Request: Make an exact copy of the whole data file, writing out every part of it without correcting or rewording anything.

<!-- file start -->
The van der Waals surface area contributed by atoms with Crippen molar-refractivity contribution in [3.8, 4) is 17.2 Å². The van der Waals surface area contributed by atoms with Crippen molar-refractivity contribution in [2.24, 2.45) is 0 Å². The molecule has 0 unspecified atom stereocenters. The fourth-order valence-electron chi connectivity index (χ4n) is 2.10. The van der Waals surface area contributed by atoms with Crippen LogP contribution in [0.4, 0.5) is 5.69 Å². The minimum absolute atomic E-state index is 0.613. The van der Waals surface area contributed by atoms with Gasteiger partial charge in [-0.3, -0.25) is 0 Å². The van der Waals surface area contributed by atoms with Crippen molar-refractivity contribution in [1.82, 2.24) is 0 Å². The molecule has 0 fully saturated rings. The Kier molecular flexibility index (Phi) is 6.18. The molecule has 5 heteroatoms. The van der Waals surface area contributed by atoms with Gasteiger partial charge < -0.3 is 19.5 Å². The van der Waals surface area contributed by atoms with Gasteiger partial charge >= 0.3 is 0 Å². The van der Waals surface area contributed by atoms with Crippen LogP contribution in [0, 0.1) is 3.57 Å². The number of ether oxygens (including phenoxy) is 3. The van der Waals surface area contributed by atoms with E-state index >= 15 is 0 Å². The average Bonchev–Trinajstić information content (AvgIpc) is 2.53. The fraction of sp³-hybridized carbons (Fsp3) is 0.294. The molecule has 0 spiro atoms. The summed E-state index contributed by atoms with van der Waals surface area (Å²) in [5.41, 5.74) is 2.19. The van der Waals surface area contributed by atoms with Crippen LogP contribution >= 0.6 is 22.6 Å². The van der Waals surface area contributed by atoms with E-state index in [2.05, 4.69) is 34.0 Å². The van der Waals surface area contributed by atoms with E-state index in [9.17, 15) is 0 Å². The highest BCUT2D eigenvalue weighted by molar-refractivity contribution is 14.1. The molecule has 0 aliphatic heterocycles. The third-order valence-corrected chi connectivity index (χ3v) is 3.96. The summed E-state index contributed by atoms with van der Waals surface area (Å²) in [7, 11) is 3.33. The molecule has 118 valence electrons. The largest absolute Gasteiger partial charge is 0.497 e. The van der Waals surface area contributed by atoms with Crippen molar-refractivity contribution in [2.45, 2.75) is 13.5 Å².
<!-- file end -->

The van der Waals surface area contributed by atoms with Crippen molar-refractivity contribution in [3.8, 4) is 17.2 Å². The van der Waals surface area contributed by atoms with Crippen molar-refractivity contribution in [2.24, 2.45) is 0 Å². The molecule has 0 unspecified atom stereocenters. The fourth-order valence-electron chi connectivity index (χ4n) is 2.10. The van der Waals surface area contributed by atoms with Crippen LogP contribution in [0.4, 0.5) is 5.69 Å². The minimum absolute atomic E-state index is 0.613. The van der Waals surface area contributed by atoms with Gasteiger partial charge in [-0.3, -0.25) is 0 Å². The van der Waals surface area contributed by atoms with Crippen molar-refractivity contribution in [1.82, 2.24) is 0 Å². The molecule has 0 fully saturated rings. The Kier molecular flexibility index (Phi) is 6.18. The molecule has 5 heteroatoms. The van der Waals surface area contributed by atoms with Gasteiger partial charge < -0.3 is 19.5 Å². The van der Waals surface area contributed by atoms with Gasteiger partial charge >= 0.3 is 0 Å². The van der Waals surface area contributed by atoms with Crippen LogP contribution in [0, 0.1) is 3.57 Å². The number of ether oxygens (including phenoxy) is 3. The van der Waals surface area contributed by atoms with E-state index >= 15 is 0 Å². The average Bonchev–Trinajstić information content (AvgIpc) is 2.53. The fraction of sp³-hybridized carbons (Fsp3) is 0.294. The molecule has 0 spiro atoms. The summed E-state index contributed by atoms with van der Waals surface area (Å²) in [5.41, 5.74) is 2.19. The van der Waals surface area contributed by atoms with Crippen LogP contribution >= 0.6 is 22.6 Å². The van der Waals surface area contributed by atoms with E-state index in [2.05, 4.69) is 34.0 Å². The van der Waals surface area contributed by atoms with E-state index in [9.17, 15) is 0 Å². The highest BCUT2D eigenvalue weighted by molar-refractivity contribution is 14.1. The molecule has 0 aliphatic heterocycles. The third-order valence-corrected chi connectivity index (χ3v) is 3.96. The summed E-state index contributed by atoms with van der Waals surface area (Å²) in [7, 11) is 3.33. The molecule has 118 valence electrons. The largest absolute Gasteiger partial charge is 0.497 e. The van der Waals surface area contributed by atoms with Crippen molar-refractivity contribution in [2.45, 2.75) is 13.5 Å².